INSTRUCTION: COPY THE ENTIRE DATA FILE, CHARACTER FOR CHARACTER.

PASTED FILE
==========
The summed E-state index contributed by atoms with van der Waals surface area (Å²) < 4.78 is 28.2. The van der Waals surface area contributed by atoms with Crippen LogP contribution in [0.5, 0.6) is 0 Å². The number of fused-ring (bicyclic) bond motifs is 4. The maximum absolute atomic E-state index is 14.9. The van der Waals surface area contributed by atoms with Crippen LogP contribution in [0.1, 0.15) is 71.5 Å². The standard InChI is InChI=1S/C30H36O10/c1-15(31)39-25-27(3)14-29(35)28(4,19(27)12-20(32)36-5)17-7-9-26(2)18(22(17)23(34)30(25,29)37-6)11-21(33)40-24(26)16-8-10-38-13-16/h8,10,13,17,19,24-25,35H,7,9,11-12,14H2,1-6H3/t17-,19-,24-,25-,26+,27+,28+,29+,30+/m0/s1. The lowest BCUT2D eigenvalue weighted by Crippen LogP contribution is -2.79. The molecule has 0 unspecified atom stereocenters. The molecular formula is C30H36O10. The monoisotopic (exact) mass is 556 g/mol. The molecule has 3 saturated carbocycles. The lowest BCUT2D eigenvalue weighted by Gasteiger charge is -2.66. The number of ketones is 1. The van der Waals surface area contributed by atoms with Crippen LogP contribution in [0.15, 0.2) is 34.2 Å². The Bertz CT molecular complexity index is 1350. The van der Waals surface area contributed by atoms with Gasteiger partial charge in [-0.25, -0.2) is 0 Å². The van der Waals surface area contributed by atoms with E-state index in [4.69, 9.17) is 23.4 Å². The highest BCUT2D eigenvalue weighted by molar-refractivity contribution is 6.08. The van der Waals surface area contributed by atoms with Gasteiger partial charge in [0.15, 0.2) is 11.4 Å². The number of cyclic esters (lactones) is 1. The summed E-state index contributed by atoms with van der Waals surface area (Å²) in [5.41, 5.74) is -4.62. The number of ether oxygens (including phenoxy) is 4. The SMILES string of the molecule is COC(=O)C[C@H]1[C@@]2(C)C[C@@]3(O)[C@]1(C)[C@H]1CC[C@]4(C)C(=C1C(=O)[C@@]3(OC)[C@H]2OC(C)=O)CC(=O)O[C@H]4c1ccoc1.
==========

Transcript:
The summed E-state index contributed by atoms with van der Waals surface area (Å²) < 4.78 is 28.2. The van der Waals surface area contributed by atoms with Crippen LogP contribution in [0.5, 0.6) is 0 Å². The number of fused-ring (bicyclic) bond motifs is 4. The maximum absolute atomic E-state index is 14.9. The van der Waals surface area contributed by atoms with Crippen LogP contribution in [0.1, 0.15) is 71.5 Å². The standard InChI is InChI=1S/C30H36O10/c1-15(31)39-25-27(3)14-29(35)28(4,19(27)12-20(32)36-5)17-7-9-26(2)18(22(17)23(34)30(25,29)37-6)11-21(33)40-24(26)16-8-10-38-13-16/h8,10,13,17,19,24-25,35H,7,9,11-12,14H2,1-6H3/t17-,19-,24-,25-,26+,27+,28+,29+,30+/m0/s1. The lowest BCUT2D eigenvalue weighted by Crippen LogP contribution is -2.79. The molecule has 0 unspecified atom stereocenters. The molecular formula is C30H36O10. The monoisotopic (exact) mass is 556 g/mol. The molecule has 3 saturated carbocycles. The lowest BCUT2D eigenvalue weighted by Gasteiger charge is -2.66. The number of ketones is 1. The van der Waals surface area contributed by atoms with Crippen LogP contribution in [0.15, 0.2) is 34.2 Å². The Bertz CT molecular complexity index is 1350. The van der Waals surface area contributed by atoms with Gasteiger partial charge in [-0.25, -0.2) is 0 Å². The van der Waals surface area contributed by atoms with E-state index in [4.69, 9.17) is 23.4 Å². The highest BCUT2D eigenvalue weighted by molar-refractivity contribution is 6.08. The van der Waals surface area contributed by atoms with Gasteiger partial charge in [0.15, 0.2) is 11.4 Å². The number of cyclic esters (lactones) is 1. The summed E-state index contributed by atoms with van der Waals surface area (Å²) in [5.41, 5.74) is -4.62. The number of ether oxygens (including phenoxy) is 4. The SMILES string of the molecule is COC(=O)C[C@H]1[C@@]2(C)C[C@@]3(O)[C@]1(C)[C@H]1CC[C@]4(C)C(=C1C(=O)[C@@]3(OC)[C@H]2OC(C)=O)CC(=O)O[C@H]4c1ccoc1.